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Avoid Anxiety by Staying in the Now

by Beth on July 10th, 2012

I have never seen the link between mindfulness and happiness as clearly as I have this summer. In May we sold our house, packed up our belongings, and sent them from Arizona to our soon-to-be new home in Northern Virginia. Then we left for what I thought would be a fun-filled summer visiting family and traveling with friends. It has been great, but we haven’t been able to enjoy it as much as I had hoped because we are all so anxious about our move.

Will we love our new house as much as we loved our home in Arizona? Will the kids like their new schools? Will we find new friends who we enjoy as much as our old ones?

Of course it is normal to be worried about the future when everything is so new and uncertain. But what I find interesting is that when we moved from Spain to the States 8 years ago the kids showed absolutely no signs of anxiety, even though it was a much bigger move. It took 3 months for our belongings to cross the ocean and we were moving to another country with a different language and culture. But at 5 and 7 years old our children weren’t worried about the future. They swam, ate their ice cream and played games all summer without a care in the world. At that time they were still blessed with the gift children have of living in the present in the moment. And what a fantastic source of happiness that is!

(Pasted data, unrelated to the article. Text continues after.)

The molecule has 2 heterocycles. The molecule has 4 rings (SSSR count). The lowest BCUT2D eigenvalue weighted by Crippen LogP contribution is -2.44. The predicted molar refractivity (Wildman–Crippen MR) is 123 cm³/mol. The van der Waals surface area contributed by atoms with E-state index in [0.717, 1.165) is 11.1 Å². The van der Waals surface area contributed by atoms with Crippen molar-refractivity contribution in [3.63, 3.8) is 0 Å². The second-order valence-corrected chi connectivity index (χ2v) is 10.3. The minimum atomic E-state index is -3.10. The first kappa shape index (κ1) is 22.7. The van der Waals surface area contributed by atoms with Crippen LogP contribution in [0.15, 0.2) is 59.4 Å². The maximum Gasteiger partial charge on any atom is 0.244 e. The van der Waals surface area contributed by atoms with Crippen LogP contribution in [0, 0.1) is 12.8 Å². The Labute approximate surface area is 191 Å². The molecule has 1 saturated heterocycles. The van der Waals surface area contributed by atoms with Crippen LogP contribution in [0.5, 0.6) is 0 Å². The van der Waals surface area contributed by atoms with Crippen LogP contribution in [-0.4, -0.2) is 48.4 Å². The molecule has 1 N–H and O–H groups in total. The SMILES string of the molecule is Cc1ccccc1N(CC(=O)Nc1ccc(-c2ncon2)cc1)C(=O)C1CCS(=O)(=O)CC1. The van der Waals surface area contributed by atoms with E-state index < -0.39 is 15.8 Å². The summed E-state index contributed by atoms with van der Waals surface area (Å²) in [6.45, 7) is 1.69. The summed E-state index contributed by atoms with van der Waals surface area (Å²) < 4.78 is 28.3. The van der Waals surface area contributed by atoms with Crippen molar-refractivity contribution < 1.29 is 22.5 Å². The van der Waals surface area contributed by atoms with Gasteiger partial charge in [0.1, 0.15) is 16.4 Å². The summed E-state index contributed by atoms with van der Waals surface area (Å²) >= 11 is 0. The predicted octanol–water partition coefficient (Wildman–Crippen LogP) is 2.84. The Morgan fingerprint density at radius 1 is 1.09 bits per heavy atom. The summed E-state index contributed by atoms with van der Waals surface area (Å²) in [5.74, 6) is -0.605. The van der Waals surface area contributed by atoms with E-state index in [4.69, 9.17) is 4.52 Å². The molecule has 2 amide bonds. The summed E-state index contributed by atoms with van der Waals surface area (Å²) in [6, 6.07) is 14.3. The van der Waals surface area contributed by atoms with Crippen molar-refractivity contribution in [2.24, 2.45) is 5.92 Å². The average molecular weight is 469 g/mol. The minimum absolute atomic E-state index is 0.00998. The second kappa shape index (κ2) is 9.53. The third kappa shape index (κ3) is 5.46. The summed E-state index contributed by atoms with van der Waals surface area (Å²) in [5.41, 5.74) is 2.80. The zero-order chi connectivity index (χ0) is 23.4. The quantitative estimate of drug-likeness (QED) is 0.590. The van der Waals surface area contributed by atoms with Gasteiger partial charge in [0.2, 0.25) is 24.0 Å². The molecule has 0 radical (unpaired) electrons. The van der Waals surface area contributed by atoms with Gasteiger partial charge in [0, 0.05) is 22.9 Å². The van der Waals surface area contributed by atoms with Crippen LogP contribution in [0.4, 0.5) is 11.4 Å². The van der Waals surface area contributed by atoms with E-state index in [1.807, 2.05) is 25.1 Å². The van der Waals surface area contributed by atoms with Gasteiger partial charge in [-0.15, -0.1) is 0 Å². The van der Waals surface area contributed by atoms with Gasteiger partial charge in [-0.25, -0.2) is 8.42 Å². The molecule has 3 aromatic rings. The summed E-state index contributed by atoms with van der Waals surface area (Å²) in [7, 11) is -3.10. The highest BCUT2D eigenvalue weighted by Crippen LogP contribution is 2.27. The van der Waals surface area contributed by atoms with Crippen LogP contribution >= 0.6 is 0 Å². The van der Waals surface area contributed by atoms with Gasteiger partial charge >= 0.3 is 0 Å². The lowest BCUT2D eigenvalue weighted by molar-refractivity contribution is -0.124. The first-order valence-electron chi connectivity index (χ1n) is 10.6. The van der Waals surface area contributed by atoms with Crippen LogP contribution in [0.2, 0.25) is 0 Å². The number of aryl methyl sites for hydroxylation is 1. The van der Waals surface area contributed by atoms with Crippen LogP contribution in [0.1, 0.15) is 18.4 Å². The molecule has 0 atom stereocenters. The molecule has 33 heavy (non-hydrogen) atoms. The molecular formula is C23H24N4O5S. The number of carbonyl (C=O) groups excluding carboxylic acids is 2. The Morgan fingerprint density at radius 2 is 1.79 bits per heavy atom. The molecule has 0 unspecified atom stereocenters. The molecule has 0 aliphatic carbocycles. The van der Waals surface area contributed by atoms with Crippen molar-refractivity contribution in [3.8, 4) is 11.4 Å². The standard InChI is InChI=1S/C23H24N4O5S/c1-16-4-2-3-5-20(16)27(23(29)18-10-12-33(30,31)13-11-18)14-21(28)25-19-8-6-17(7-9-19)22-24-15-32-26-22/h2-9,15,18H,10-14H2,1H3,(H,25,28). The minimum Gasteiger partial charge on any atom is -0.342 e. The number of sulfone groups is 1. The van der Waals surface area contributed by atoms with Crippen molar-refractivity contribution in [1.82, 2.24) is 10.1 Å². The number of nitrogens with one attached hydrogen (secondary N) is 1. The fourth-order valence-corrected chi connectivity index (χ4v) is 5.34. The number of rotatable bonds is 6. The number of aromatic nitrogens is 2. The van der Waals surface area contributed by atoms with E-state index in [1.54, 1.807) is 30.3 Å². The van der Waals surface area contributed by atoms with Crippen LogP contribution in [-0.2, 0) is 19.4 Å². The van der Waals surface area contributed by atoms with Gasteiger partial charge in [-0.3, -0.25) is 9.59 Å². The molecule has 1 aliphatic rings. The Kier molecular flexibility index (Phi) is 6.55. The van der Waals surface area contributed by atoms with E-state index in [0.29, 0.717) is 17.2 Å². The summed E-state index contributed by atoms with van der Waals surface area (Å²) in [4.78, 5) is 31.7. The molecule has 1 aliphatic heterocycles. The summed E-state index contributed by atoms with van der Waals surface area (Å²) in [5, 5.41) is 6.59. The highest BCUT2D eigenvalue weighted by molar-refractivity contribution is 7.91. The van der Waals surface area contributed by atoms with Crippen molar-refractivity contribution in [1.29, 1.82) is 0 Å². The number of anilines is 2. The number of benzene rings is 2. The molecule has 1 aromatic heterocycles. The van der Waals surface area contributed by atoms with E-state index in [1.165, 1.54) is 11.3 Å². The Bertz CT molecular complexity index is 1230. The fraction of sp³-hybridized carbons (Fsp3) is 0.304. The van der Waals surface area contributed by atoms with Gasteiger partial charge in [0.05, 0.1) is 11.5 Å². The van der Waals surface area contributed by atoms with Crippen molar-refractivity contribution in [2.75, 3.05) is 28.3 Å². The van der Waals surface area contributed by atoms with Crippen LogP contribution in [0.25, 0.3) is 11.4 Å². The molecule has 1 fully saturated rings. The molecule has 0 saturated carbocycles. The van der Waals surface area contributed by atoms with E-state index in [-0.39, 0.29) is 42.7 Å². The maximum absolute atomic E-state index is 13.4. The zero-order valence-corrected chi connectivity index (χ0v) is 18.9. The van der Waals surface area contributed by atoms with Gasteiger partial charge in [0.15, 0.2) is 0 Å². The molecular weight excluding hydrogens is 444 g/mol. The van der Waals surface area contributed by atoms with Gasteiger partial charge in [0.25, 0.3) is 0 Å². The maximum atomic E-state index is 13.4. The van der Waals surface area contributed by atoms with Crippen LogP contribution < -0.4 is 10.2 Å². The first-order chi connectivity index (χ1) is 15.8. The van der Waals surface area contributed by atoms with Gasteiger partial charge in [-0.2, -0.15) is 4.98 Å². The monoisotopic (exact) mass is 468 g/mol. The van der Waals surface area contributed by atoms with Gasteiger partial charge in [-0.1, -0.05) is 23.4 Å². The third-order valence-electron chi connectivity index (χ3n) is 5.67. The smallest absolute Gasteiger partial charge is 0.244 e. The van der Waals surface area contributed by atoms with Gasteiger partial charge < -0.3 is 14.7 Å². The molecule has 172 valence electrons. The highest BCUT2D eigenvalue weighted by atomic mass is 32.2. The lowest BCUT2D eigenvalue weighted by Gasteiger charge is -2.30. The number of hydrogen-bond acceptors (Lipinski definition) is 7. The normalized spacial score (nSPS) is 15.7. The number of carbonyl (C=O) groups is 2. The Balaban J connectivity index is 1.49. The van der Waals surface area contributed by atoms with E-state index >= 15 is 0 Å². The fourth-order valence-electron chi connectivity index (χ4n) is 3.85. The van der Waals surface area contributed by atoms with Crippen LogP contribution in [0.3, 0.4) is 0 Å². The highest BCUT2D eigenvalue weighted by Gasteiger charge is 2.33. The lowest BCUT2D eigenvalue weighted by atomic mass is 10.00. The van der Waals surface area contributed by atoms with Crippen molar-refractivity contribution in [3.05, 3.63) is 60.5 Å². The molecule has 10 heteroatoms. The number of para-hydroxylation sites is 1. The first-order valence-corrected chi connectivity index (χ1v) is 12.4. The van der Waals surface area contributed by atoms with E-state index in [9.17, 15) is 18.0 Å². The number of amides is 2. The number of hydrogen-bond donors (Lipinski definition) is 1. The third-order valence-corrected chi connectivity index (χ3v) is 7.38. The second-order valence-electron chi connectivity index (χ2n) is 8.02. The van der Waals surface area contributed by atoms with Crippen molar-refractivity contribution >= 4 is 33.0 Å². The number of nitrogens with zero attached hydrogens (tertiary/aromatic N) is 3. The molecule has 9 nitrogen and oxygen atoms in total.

In her book, Soul-Centered, Sarah McLean discusses how children live in the here and now, but as they grow we teach them to focus more on the future. When children see presents under the tree they want to open them now, not count down the days until Christmas. They would rather see how tall they can make their Lego tower than think about what they want to be when they grow up.

Yes, planning is a good thing, but happiness comes from enjoying the present moment and not constantly worrying about the future. I am trying to practice mindfulness this summer, to focus on the wonderful experiences we are having. But like my teenagers, I can’t always stop my mind from wandering into the future and feeling anxious about everything that we will face as we transition into our new lives.

  1. Heather Ward permalink

    Hi Beth, I like this post and am reminded of some of the texts I’ve used for teaching yoga, particularly Eckhart Tolle’s The Power of Now, which I imagine you have read but, if not, I recommend it. Enjoy Spain, and hope to see you sometime in the future:) in Virginia!

  2. Beth permalink

    Thanks for you comment, Heather! I agree that Tolle’s “The power of now” is a great read. It would be great to see you in VA. ~ Beth

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